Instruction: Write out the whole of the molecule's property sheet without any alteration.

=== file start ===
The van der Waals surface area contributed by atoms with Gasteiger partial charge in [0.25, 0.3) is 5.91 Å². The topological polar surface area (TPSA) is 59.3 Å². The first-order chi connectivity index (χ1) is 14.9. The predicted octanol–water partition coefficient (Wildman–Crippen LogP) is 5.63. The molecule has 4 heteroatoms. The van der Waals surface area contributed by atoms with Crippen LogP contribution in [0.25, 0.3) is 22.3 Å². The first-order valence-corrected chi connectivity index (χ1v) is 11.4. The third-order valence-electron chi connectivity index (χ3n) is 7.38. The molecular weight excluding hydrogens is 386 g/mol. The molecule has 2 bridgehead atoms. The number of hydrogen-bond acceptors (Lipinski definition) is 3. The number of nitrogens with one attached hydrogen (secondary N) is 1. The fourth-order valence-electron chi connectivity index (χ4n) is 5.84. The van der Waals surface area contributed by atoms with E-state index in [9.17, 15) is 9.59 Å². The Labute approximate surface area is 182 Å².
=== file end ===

The van der Waals surface area contributed by atoms with Gasteiger partial charge in [0.25, 0.3) is 5.91 Å². The topological polar surface area (TPSA) is 59.3 Å². The first-order chi connectivity index (χ1) is 14.9. The predicted octanol–water partition coefficient (Wildman–Crippen LogP) is 5.63. The molecule has 4 heteroatoms. The van der Waals surface area contributed by atoms with Crippen LogP contribution in [0.25, 0.3) is 22.3 Å². The first-order valence-corrected chi connectivity index (χ1v) is 11.4. The third-order valence-electron chi connectivity index (χ3n) is 7.38. The molecular weight excluding hydrogens is 386 g/mol. The molecule has 2 bridgehead atoms. The number of hydrogen-bond acceptors (Lipinski definition) is 3. The number of nitrogens with one attached hydrogen (secondary N) is 1. The fourth-order valence-electron chi connectivity index (χ4n) is 5.84. The van der Waals surface area contributed by atoms with E-state index in [9.17, 15) is 9.59 Å². The Labute approximate surface area is 182 Å².